Staples Inc. knows the business of selling office supplies inside out. But it doesn't have a clue how to keep the lights on in Havana.
Nonetheless, the Framingham chain of office superstores may soon become the unlikely owner of Cuban Electric Co., the latest twist in a strange business saga that stretches over half a century from the Caribbean to Idaho to Boca Raton, Fla.
The power utility, started by a Florida company, lost its assets when it was nationalized by the government of Fidel Castro in 1960. Cuban Electric may merely exist on paper today, but it still holds a compensation claim that could be worth more than $1 billion.
Staples is in line to take possession of the claim through its pending acquisition of rival Office Depot Inc. The fate of Cuban Electric, long an obscure corporate curiosity, and other seized assets has gained more relevance recently as the Obama administration moves to normalize relations with the island nation.
With the relationship between the two countries softening fast — the United States reopened its embassy in Havana on Monday — some legal experts consider resolution of the 5,913 claims for Cuban compensation by American companies and individuals to be an important step in the political process.
The US Foreign Claims Settlement Commission certified the Cuban Electric claim to be worth $267 million — an amount that, technically, has been collecting interest at a rate of 6 percent a year for 55 years and is by far the largest individual claim.
The current value of all claims combined is about $8 billion. But it's unclear how much money, if any, will ever be collected.
"Unless [the Cuban government] buried a whole bunch of gold bars that we don't know about, there isn't money to pay," said Patrick Borchers, a Creighton University law professor who led a study of the claims issue.
Cuban Electric was organized in 1927 and, three decades later, supplied about 90 percent of the country's electricity. It owned a power plant, nearly two dozen generation stations, 230 miles of gas mains, and 6,619 miles of power lines — roughly the driving distance from Boston to San Francisco and back — as well as 425 trucks and Jeeps and other assets by the time it was nationalized in 1960. At the time, it was owned by American & Foreign Power Co.
With the company's assets seized, ownership of Cuban Electric later passed through several hands as a result of mergers and other business deals. In 1967, American & Foreign Power merged with Electric Bond & Share Co.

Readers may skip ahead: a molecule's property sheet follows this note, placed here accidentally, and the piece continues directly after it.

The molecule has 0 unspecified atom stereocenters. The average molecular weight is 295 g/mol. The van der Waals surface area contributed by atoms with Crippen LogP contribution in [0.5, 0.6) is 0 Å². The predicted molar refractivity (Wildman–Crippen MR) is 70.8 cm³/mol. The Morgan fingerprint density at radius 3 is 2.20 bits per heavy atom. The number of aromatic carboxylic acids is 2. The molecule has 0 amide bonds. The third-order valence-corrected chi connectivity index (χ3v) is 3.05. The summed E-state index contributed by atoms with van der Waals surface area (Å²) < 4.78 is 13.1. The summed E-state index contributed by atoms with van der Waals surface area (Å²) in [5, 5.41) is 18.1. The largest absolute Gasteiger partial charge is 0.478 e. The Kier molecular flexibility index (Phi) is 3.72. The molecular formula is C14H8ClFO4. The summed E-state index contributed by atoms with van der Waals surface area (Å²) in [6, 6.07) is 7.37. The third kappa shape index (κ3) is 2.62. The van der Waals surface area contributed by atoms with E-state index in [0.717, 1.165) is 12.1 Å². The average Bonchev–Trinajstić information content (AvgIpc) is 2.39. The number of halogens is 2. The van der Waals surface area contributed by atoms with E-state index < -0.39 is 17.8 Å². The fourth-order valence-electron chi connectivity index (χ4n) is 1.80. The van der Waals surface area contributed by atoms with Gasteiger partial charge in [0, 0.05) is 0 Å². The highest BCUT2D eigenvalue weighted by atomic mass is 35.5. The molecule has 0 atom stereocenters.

The company then merged with Boise Cascade, a timber operation in Idaho. Boise Cascade, which morphed into a paper maker and office-supply distribution company, bought OfficeMax Inc. in 2003 and later adopted its name. OfficeMax merged with Boca Raton, Fla.-based Office Depot in 2013. In February, Staples said it would acquire Office Depot for $6.3 billion.
Staples and Office Depot both declined to comment about Cuban Electric and its outstanding claim for compensation.
Though Office Depot holds the largest individual claim, many other big American companies, such as Coca-Cola Co., Starwood Hotels & Resorts Worldwide, and General Electric Co., also have compensation rights for assets seized long ago in Cuba.
President Obama called on Congress earlier this year to lift a trade embargo after a five-decade stalemate between the two countries. This month, the State Department said the unsettled claims would be a priority among the issues the Obama administration expects to discuss soon with the Cuban government, but also warned that it would be lengthy process.
It's not clear how that would work. Given Cuba's economic state, the 2007 Creighton study on Cuban claims focused on other ways to compensate companies and individuals for their losses, apart from cash payments. For example, Borchers said, an Office Depot settlement might include exclusive rights to open office-supply stores in major Cuban cities.
"We were trying to think outside the box in how to deal with the claims," Borchers said.
Others don't believe those ideas would work. The kinds of alternative compensation suggested in the Creighton study are unrealistic, said Mauricio Tamargo, who was chairman of the foreign claims settlement commission from 2002 until 2010 and now works as an international law attorney in Washington. Tamargo and his firm represent several clients with Cuban claims.
He said Cuba would need to change its entire political and economic system for US claims holders to safely invest money in businesses without the risk of seizure and with access to reasonable legal protections.
"I believe Cuba has the ability to pay it," Tamargo said. "Even if they don't have the ability to pay it, they certainly can finance it easily. You have to factor into the picture that Cuba will be free of the embargo and free to make money."
So far, the conversation about how to settle the established compensation claims leaves out thousands of families who were Cuban citizens and fled the country to escape Castro's communist regime. Legal experts said the US government has no jurisdiction over claims from citizens of other countries.
Tamargo, whose Cuban-American family lost property to the government, said Cuba might address the issue after the US claims are settled.
"It's creating a lot of excitement," he said.